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Education Majors at Cleveland State Describe Course Filled With Critical Race Theory

Education Majors at Cleveland State Describe Course Filled With Critical Race Theory

“All the assignments have nothing to do with being a teacher.”

Rest assured, this is not limited to Cleveland State. People studying education are being indoctrinated with this ideology. It eclipses the actual study of education.

The Federalist reports:

Cleveland State Professor Is Indoctrinating The Next Generation Of Educators With Critical Race Theory

Two education majors at Cleveland State University did not realize when they signed up for a class titled “The Social Context of Urban Education” that they would be lectured on white privilege, implied racism, and forced to learn critical race theory from a Robin DiAngelo textbook. DiAngelo, the famous “antiracist” educator who was exposed as providing Coca-Cola’s now-deleted “try to be less white” training to employees, has become one of the leaders in the insane movement.

“Every week it’s something different, and our textbook has nothing to do with my major, middle childhood education,” said the whistleblower, a sophomore from Lake County, who first contacted The Federalist. “Last week, we had this presentation from people who hold positions at CSU about the likewise relation between the riots in the 1960s to the riots that took place in Cleveland in 2020. … All the assignments have nothing to do with being a teacher. It all has to do with how I have white guilt apparently. We also had to give a presentation in class on how our positionality and intersectionality interact with us in society.”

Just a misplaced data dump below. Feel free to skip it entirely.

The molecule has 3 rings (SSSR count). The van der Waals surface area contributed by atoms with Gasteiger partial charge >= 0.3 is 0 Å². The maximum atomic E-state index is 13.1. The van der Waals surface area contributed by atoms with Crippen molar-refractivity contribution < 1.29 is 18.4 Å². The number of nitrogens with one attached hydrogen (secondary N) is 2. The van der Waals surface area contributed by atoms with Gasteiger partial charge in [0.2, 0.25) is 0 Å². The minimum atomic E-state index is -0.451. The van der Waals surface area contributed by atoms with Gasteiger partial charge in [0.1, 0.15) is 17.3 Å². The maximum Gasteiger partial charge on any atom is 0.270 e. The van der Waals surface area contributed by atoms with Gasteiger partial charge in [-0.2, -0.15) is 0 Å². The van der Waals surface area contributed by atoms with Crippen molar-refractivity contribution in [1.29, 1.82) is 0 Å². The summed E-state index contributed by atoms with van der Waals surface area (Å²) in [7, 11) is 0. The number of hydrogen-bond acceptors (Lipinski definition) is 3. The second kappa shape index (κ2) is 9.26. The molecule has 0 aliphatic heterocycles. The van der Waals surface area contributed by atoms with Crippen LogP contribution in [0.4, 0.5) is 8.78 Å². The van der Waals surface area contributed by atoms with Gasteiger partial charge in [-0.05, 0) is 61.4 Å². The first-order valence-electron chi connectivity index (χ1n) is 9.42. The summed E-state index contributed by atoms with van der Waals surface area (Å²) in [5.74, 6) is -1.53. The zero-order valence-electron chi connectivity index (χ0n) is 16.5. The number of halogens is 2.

The course is being taught by Molly Feghali, who students say has prohibited white people from using the word “ghetto” in the classroom due to its supposedly racist connotation. One paper prompt Feghali has assigned for the class asks students to spend time “reflecting on your educational journey thus far,” and describe “how has your positionality/intersectionality impacted your journey?” Another asks students to “create a graphical representation of how prejudice, discrimination, implicit bias, power, oppression, and socialization are interrelated and impact the isms.”


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Retired in Chicago | March 6, 2021 at 9:31 pm

I went to school, studied, and learned. I picked a career and work very hard for a long time and paid a lot of taxes and saved as much as I could. I am now retired and living the good life, something I earned and deserve. if that’s what they call white privilege, then I’m all for it and I certainly don’t want to be less white. my life really has been an example of “how to succeed in America”. and clearly it works for all people of all colors. Privilege has nothing to do with it.